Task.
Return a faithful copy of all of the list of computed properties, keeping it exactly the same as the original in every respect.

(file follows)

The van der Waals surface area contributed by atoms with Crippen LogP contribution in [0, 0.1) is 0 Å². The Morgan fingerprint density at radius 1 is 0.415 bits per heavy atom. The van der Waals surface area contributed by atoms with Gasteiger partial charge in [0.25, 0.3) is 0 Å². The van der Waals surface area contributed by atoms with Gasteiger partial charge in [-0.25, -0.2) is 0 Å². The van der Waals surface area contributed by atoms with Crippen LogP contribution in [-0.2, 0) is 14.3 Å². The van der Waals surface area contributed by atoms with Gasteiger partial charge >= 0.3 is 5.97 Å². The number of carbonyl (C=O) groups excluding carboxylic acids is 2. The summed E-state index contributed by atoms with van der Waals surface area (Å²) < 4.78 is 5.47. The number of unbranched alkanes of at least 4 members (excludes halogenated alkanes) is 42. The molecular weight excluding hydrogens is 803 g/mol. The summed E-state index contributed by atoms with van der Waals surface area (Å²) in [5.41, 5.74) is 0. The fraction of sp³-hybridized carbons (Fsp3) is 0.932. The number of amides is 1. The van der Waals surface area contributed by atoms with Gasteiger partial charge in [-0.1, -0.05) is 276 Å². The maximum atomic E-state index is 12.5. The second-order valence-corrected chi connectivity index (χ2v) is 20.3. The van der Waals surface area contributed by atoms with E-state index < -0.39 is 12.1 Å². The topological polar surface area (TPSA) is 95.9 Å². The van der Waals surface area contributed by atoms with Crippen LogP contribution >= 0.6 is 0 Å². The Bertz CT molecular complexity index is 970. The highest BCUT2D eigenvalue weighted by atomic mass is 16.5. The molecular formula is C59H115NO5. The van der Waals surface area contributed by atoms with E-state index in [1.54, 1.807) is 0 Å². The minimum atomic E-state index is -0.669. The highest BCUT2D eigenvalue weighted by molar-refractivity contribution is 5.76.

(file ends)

The van der Waals surface area contributed by atoms with Crippen LogP contribution in [0, 0.1) is 0 Å². The Morgan fingerprint density at radius 1 is 0.415 bits per heavy atom. The van der Waals surface area contributed by atoms with Gasteiger partial charge in [0.25, 0.3) is 0 Å². The van der Waals surface area contributed by atoms with Gasteiger partial charge in [-0.25, -0.2) is 0 Å². The van der Waals surface area contributed by atoms with Crippen LogP contribution in [-0.2, 0) is 14.3 Å². The van der Waals surface area contributed by atoms with Gasteiger partial charge >= 0.3 is 5.97 Å². The number of carbonyl (C=O) groups excluding carboxylic acids is 2. The summed E-state index contributed by atoms with van der Waals surface area (Å²) < 4.78 is 5.47. The number of unbranched alkanes of at least 4 members (excludes halogenated alkanes) is 42. The molecular weight excluding hydrogens is 803 g/mol. The summed E-state index contributed by atoms with van der Waals surface area (Å²) in [5.41, 5.74) is 0. The fraction of sp³-hybridized carbons (Fsp3) is 0.932. The number of amides is 1. The van der Waals surface area contributed by atoms with Gasteiger partial charge in [-0.1, -0.05) is 276 Å². The maximum atomic E-state index is 12.5. The second-order valence-corrected chi connectivity index (χ2v) is 20.3. The van der Waals surface area contributed by atoms with E-state index < -0.39 is 12.1 Å². The topological polar surface area (TPSA) is 95.9 Å². The van der Waals surface area contributed by atoms with Crippen LogP contribution >= 0.6 is 0 Å². The Bertz CT molecular complexity index is 970. The highest BCUT2D eigenvalue weighted by atomic mass is 16.5. The molecular formula is C59H115NO5. The van der Waals surface area contributed by atoms with E-state index in [1.54, 1.807) is 0 Å². The minimum atomic E-state index is -0.669. The highest BCUT2D eigenvalue weighted by molar-refractivity contribution is 5.76.